An update from hospital-based surveillance for rotavirus gastroenteritis among young children in Bangladesh, July 2012 to June 2017

Syed M. Satter, Negar Aliabadi, Paul A. Gastañaduy, Warda Haque, Abdullah Mamun, Meerjady S. Flora, K. Zaman, Mustafizur Rahman, James D. Heffelfinger, Stephen P. Luby, Emily Gurley, Umesh D. Parashar

Research output: Contribution to journalArticle

Abstract

Introduction: In preparation for the introduction of a rotavirus vaccine into the routine immunization program of Bangladesh in 2018, we report data and highlight evolving genotypes from five years of active hospital-based rotavirus surveillance which began in July 2012. Methods: We enrolled and collected fresh stool from every fourth child < 5 years admitted with acute gastroenteritis (AGE) at 8 participating surveillance hospitals. Rotavirus infections were detected by enzyme immune assay. Twenty-five percent of rotavirus isolates were genotyped using reverse transcription polymerase chain reaction. Results: We found that 64% (4832/7562) of children < 5 years of age admitted with AGE had evidence of rotavirus infection. The majority (57%) of patients with rotavirus infection were <12 months of age. The most common strains were G1P[8] (43%), G12P[8] (15%) and G9P[8] (9%); 11% of children had mixed infection.G3P[8], which has not been reported in Bangladesh since 2001, was documented for the first time in our surveillance system. Conclusions: The high burden of rotavirus-associated hospitalizations highlights the potential value of rotavirus vaccination in Bangladesh. Continued surveillance is important for monitoring the impact of vaccination as well as monitoring evolving genotypes.

Original languageEnglish (US)
JournalVaccine
DOIs
StateAccepted/In press - Jan 1 2018
Externally publishedYes

Fingerprint

Bangladesh
Rotavirus
gastroenteritis
Gastroenteritis
Rotavirus Infections
monitoring
Vaccination
Genotype
Rotavirus Vaccines
Immunization Programs
Enzyme Assays
Coinfection
Reverse Transcription
Hospitalization
vaccination
infection
Polymerase Chain Reaction
genotype
mixed infection
immunization

Keywords

  • Bangladesh
  • Hospital based surveillance
  • Rotavirus
  • Rotavirus vaccination

ASJC Scopus subject areas

  • Molecular Medicine
  • Immunology and Microbiology(all)
  • veterinary(all)
  • Public Health, Environmental and Occupational Health
  • Infectious Diseases

Cite this

Satter, S. M., Aliabadi, N., Gastañaduy, P. A., Haque, W., Mamun, A., Flora, M. S., ... Parashar, U. D. (Accepted/In press). An update from hospital-based surveillance for rotavirus gastroenteritis among young children in Bangladesh, July 2012 to June 2017. Vaccine. https://doi.org/10.1016/j.vaccine.2018.05.032

An update from hospital-based surveillance for rotavirus gastroenteritis among young children in Bangladesh, July 2012 to June 2017. / Satter, Syed M.; Aliabadi, Negar; Gastañaduy, Paul A.; Haque, Warda; Mamun, Abdullah; Flora, Meerjady S.; Zaman, K.; Rahman, Mustafizur; Heffelfinger, James D.; Luby, Stephen P.; Gurley, Emily; Parashar, Umesh D.

In: Vaccine, 01.01.2018.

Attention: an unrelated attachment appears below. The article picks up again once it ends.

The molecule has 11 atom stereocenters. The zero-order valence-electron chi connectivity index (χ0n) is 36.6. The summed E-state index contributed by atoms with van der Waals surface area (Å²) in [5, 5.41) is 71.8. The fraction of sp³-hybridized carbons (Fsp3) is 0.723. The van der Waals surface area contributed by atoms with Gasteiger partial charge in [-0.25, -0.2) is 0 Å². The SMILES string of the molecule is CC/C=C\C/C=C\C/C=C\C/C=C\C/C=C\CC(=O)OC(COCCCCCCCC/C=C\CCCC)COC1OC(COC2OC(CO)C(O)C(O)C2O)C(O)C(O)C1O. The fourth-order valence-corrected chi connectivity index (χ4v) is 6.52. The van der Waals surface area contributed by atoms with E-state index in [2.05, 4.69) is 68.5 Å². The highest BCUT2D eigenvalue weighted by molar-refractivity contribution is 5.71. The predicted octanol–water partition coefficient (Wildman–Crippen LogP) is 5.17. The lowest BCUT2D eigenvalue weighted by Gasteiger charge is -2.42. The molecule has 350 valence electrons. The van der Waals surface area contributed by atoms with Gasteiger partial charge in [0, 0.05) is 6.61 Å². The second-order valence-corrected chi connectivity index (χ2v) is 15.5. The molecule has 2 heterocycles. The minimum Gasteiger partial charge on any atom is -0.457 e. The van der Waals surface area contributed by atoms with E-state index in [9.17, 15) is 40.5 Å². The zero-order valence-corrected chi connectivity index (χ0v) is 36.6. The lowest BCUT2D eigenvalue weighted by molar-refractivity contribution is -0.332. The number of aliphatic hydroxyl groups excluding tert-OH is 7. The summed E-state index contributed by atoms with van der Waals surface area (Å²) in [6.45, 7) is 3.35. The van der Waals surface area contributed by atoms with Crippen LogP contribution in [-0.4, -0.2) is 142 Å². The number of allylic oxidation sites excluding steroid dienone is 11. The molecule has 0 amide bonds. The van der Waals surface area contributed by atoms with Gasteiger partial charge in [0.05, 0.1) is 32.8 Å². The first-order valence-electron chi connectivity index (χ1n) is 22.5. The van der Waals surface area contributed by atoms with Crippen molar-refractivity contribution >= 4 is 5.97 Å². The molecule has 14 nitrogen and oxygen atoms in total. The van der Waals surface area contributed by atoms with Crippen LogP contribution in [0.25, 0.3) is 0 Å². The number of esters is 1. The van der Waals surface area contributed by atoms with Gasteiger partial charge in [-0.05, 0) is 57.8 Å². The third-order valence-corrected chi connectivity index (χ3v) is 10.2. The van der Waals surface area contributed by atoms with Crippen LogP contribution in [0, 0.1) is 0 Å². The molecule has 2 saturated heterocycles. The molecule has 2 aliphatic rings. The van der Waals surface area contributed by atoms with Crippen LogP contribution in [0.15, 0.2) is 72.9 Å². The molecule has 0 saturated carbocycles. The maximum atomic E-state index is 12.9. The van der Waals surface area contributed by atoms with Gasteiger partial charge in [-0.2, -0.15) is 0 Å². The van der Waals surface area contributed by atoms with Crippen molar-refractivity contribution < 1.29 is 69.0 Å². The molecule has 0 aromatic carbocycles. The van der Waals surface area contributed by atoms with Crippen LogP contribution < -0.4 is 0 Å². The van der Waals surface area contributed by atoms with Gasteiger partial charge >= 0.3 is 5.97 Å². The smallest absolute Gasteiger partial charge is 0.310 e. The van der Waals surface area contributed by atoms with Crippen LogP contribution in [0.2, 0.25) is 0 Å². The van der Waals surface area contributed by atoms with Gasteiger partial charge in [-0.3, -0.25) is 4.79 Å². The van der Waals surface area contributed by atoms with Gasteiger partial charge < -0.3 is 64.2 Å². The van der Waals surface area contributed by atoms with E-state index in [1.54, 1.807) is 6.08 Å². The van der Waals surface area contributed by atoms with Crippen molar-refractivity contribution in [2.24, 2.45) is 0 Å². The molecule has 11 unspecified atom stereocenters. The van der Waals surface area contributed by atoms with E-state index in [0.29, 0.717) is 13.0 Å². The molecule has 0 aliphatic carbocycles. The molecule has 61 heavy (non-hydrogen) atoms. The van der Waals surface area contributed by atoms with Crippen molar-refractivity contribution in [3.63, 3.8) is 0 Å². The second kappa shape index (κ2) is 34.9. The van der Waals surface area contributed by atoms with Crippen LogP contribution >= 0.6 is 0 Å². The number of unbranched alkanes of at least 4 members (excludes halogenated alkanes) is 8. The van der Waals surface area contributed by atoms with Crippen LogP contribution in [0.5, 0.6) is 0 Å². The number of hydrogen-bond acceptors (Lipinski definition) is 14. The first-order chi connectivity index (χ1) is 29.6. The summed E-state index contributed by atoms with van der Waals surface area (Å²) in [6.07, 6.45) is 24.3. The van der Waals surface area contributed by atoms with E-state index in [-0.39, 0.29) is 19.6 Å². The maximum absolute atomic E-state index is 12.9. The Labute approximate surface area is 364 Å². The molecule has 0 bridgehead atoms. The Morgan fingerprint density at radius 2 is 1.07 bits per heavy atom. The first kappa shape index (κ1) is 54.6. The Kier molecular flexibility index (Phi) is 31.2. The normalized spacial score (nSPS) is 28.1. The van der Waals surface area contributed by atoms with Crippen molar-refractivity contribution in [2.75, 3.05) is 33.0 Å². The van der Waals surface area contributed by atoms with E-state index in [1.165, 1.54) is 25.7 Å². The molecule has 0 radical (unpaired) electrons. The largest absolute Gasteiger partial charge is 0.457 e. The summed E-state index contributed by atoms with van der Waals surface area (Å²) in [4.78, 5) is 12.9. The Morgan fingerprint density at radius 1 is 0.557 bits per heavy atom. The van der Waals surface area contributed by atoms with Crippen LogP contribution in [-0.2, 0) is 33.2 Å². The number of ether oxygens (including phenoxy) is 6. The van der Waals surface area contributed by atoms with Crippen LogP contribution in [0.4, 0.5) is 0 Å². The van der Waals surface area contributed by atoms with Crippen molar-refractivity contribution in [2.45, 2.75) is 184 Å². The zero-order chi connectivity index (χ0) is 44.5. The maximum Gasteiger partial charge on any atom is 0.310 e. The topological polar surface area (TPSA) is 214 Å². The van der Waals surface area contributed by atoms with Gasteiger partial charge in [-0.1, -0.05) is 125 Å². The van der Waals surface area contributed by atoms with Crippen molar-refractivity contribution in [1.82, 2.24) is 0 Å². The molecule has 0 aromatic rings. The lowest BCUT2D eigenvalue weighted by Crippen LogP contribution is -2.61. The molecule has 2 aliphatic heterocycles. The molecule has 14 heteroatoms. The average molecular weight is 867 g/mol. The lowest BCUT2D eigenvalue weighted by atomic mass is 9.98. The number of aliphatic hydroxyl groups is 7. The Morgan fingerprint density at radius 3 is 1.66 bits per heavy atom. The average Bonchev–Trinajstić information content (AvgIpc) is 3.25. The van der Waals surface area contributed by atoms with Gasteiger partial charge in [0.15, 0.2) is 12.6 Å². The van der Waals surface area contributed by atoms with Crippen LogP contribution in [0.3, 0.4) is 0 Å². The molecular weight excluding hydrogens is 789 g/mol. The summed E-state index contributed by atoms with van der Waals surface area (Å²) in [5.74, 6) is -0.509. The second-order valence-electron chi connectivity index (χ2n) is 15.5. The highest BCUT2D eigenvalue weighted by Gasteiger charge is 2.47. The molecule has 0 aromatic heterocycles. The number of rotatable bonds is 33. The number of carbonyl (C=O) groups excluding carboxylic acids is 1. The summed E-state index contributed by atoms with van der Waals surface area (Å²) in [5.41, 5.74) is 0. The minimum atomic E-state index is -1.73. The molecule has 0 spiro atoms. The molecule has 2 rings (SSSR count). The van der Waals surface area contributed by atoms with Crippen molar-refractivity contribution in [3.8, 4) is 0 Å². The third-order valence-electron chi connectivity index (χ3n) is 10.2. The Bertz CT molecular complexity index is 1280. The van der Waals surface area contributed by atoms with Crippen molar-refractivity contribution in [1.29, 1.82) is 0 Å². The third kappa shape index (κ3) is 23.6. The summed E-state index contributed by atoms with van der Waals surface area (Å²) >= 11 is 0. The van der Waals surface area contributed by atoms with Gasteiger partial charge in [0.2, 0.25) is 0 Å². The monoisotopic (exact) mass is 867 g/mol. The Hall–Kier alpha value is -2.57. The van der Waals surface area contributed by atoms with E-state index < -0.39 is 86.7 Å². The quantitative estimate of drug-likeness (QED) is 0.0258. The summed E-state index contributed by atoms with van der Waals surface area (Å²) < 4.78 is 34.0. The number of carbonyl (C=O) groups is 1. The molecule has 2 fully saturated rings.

Research output: Contribution to journalArticle

Satter, SM, Aliabadi, N, Gastañaduy, PA, Haque, W, Mamun, A, Flora, MS, Zaman, K, Rahman, M, Heffelfinger, JD, Luby, SP, Gurley, E & Parashar, UD 2018, 'An update from hospital-based surveillance for rotavirus gastroenteritis among young children in Bangladesh, July 2012 to June 2017', Vaccine. https://doi.org/10.1016/j.vaccine.2018.05.032
Satter, Syed M. ; Aliabadi, Negar ; Gastañaduy, Paul A. ; Haque, Warda ; Mamun, Abdullah ; Flora, Meerjady S. ; Zaman, K. ; Rahman, Mustafizur ; Heffelfinger, James D. ; Luby, Stephen P. ; Gurley, Emily ; Parashar, Umesh D. / An update from hospital-based surveillance for rotavirus gastroenteritis among young children in Bangladesh, July 2012 to June 2017. In: Vaccine. 2018.
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abstract = "Introduction: In preparation for the introduction of a rotavirus vaccine into the routine immunization program of Bangladesh in 2018, we report data and highlight evolving genotypes from five years of active hospital-based rotavirus surveillance which began in July 2012. Methods: We enrolled and collected fresh stool from every fourth child < 5 years admitted with acute gastroenteritis (AGE) at 8 participating surveillance hospitals. Rotavirus infections were detected by enzyme immune assay. Twenty-five percent of rotavirus isolates were genotyped using reverse transcription polymerase chain reaction. Results: We found that 64{\%} (4832/7562) of children < 5 years of age admitted with AGE had evidence of rotavirus infection. The majority (57{\%}) of patients with rotavirus infection were <12 months of age. The most common strains were G1P[8] (43{\%}), G12P[8] (15{\%}) and G9P[8] (9{\%}); 11{\%} of children had mixed infection.G3P[8], which has not been reported in Bangladesh since 2001, was documented for the first time in our surveillance system. Conclusions: The high burden of rotavirus-associated hospitalizations highlights the potential value of rotavirus vaccination in Bangladesh. Continued surveillance is important for monitoring the impact of vaccination as well as monitoring evolving genotypes.",
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